Annual requirements for a company in Hong Kong
5 minute read
A company registered in Hong Kong and its officers must ensure timely delivery of statutory returns to the authorities in compliance with the requirements of the Companies Ordinance (CO) and the Inland Revenue Ordinance (IRO).
If a company fails to comply with the requirements, the company and every responsible person of the company, including every director, company secretary and manager of the company, are liable to prosecution and, if convicted, default fines.
A local limited liability company must deliver Annual Return (Form NAR1) to Companies Registry. Private company must annually file and submit NAR1 within 42 days of the incorporation date anniversary. In the case of public companies, the form should be filed within 42 days of the return date, i.e. 6 months after the end of the company’s accounting reference period. A substantially higher registration fee is payable for late delivery of the return.
Details of the company as at the anniversary date of incorporation, including registered office address, share capital, company secretary, director, shareholder and location of company record are reported in the return. For public company and company limited by guarantee, a certified copy of the financial statements with the report of the auditors and the report of directors have to be delivered with the return. This requirement is not applicable to private companies limited by shares.
Audited Financial Statements
A company registered in Hong Kong must keep a full record of its accounting transactions. All financial transactions must be entered in the accounting records in accordance with the Hong Kong Financial Reporting Standards. It is important to perform bookkeeping at the suitable time interval applicable to the company to ensure accurate and timely update of your ledger.
The financial statements should be audited by a Certified Public Accountant in Hong Kong. The audited financial statements must include statement of financial position/balance sheet, auditor’s report, and statement of comprehensive income/profit and loss account.
The audited financial statements should be approved by the Board and adopted by the members of the company.
Annual tax return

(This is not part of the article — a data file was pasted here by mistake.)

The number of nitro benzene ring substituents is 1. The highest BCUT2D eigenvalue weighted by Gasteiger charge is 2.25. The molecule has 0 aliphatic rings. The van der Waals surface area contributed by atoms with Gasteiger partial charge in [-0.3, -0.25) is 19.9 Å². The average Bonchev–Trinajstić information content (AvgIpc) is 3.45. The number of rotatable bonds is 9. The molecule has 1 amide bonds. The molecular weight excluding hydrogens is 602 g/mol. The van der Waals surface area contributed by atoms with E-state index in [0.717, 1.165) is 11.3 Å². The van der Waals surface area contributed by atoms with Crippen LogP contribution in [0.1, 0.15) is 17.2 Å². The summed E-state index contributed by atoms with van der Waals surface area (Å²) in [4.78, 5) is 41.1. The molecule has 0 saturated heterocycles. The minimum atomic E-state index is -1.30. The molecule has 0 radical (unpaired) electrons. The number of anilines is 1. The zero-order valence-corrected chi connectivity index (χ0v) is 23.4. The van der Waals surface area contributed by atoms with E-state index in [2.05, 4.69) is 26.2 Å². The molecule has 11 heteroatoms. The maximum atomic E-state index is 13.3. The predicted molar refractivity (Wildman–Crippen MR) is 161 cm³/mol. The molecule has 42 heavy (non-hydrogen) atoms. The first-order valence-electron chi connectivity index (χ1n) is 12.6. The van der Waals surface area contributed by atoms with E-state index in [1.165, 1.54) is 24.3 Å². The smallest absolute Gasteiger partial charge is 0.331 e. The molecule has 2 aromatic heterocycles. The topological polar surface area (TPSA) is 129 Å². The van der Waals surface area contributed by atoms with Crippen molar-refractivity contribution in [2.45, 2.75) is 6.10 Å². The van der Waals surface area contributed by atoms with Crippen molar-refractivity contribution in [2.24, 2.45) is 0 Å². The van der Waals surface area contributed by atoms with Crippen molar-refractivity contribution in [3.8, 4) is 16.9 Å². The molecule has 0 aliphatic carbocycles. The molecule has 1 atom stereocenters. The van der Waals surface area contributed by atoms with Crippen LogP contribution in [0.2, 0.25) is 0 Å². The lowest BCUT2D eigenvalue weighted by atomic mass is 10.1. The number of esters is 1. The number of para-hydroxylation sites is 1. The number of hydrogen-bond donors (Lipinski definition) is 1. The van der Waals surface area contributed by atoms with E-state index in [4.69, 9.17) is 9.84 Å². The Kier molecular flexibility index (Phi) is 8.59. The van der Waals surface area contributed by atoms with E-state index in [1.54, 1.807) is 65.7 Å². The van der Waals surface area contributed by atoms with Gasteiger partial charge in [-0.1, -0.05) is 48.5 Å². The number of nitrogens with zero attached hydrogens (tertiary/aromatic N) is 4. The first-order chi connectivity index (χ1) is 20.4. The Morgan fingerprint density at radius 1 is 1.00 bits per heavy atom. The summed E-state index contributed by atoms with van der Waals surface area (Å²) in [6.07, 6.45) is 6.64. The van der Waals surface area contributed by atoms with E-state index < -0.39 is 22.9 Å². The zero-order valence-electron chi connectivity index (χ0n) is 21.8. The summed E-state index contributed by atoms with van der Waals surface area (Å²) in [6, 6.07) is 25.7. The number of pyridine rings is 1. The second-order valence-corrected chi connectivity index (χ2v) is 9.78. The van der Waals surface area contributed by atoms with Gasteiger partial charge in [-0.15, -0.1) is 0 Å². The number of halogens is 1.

Every limited company must complete and lodge the Profits Tax Return together with the supporting documents, which are its audited financial statements, tax computation with supporting schedules showing the amount of assessable profits (or adjusted loss), and other documents and information as required within the prescribed time frame. Only small corporations as defined in the IRO and dormant companies are exempted from submitting audited financial statements.
Annual general meeting
Each Hong Kong company must hold an Annual General Meeting (AGM) in each financial year. Private company not a subsidiary of a public company must hold AGM within 9 months after the end of financial year (except when the first set of audited financial statements that are longer than 12 months, the AGM should be held 9 months after the anniversary of incorporation or 3 months after the financial period, whichever is later).
A company is not required to hold AGM if it is a single member company, or if everything is resolved by written resolution, or if the members of the company resolve unanimously to dispense with the holding of AGM.
The Business Registration Certificate (BRC) must be renewed before the anniversary date of incorporation. The renewed BRC has to be displayed at the place of business of the company.
Reporting of remuneration paid to employees
When a Hong Kong company has employee, it must maintain payroll records and report remuneration paid to employee by submitting annual Employer’s Return for the period from 1 April to 31 March. Income chargeable to salaries tax that should be reported by the employer includes salaries, wages, leave page, directors fee, commission, bonus, pension, education benefits, provision of place of residence to the employee.
If the company has no employee, it should report this to the Inland Revenue upon receipt of the Employer’s Return.